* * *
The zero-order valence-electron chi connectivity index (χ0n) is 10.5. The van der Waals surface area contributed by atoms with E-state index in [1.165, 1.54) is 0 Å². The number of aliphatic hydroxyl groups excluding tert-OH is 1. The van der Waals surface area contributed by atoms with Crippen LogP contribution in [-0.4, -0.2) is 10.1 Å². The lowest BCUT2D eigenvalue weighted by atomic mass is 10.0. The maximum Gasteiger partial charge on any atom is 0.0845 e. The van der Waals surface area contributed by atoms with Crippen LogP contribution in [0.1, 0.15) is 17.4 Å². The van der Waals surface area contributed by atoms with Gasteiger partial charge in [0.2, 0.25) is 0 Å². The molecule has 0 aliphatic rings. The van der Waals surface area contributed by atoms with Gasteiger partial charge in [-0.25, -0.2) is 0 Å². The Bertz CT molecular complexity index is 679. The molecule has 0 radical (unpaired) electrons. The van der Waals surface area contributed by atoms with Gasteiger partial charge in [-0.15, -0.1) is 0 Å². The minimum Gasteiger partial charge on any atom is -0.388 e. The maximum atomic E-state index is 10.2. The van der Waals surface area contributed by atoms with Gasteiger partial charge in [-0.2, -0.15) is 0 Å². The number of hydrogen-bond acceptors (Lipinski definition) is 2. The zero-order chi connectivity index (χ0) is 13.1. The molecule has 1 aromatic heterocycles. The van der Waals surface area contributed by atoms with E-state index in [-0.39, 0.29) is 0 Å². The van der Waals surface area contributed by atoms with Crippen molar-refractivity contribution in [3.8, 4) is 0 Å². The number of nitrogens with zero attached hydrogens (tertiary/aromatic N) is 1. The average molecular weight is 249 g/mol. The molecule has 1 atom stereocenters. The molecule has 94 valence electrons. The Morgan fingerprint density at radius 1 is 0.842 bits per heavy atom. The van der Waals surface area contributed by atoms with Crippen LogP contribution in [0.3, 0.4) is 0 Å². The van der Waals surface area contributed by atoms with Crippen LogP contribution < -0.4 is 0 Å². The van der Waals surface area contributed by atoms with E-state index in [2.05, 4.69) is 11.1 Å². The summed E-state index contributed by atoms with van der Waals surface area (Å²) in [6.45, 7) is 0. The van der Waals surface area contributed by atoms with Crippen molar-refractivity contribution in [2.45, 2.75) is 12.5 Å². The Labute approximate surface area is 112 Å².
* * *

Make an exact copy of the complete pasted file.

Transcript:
The zero-order valence-electron chi connectivity index (χ0n) is 10.5. The van der Waals surface area contributed by atoms with E-state index in [1.165, 1.54) is 0 Å². The number of aliphatic hydroxyl groups excluding tert-OH is 1. The van der Waals surface area contributed by atoms with Crippen LogP contribution in [-0.4, -0.2) is 10.1 Å². The lowest BCUT2D eigenvalue weighted by atomic mass is 10.0. The maximum Gasteiger partial charge on any atom is 0.0845 e. The van der Waals surface area contributed by atoms with Crippen LogP contribution in [0.1, 0.15) is 17.4 Å². The van der Waals surface area contributed by atoms with Gasteiger partial charge in [0.2, 0.25) is 0 Å². The molecule has 0 aliphatic rings. The van der Waals surface area contributed by atoms with Gasteiger partial charge in [-0.25, -0.2) is 0 Å². The Bertz CT molecular complexity index is 679. The molecule has 0 radical (unpaired) electrons. The van der Waals surface area contributed by atoms with Gasteiger partial charge in [-0.15, -0.1) is 0 Å². The minimum Gasteiger partial charge on any atom is -0.388 e. The maximum atomic E-state index is 10.2. The van der Waals surface area contributed by atoms with Gasteiger partial charge in [-0.2, -0.15) is 0 Å². The number of hydrogen-bond acceptors (Lipinski definition) is 2. The zero-order chi connectivity index (χ0) is 13.1. The molecule has 1 aromatic heterocycles. The van der Waals surface area contributed by atoms with E-state index in [-0.39, 0.29) is 0 Å². The van der Waals surface area contributed by atoms with Crippen molar-refractivity contribution in [3.8, 4) is 0 Å². The number of nitrogens with zero attached hydrogens (tertiary/aromatic N) is 1. The average molecular weight is 249 g/mol. The molecule has 1 atom stereocenters. The molecule has 94 valence electrons. The Morgan fingerprint density at radius 1 is 0.842 bits per heavy atom. The van der Waals surface area contributed by atoms with Crippen LogP contribution in [0.3, 0.4) is 0 Å². The van der Waals surface area contributed by atoms with Crippen LogP contribution < -0.4 is 0 Å². The van der Waals surface area contributed by atoms with E-state index in [2.05, 4.69) is 11.1 Å². The summed E-state index contributed by atoms with van der Waals surface area (Å²) in [6.45, 7) is 0. The van der Waals surface area contributed by atoms with Crippen molar-refractivity contribution in [2.45, 2.75) is 12.5 Å². The Labute approximate surface area is 112 Å².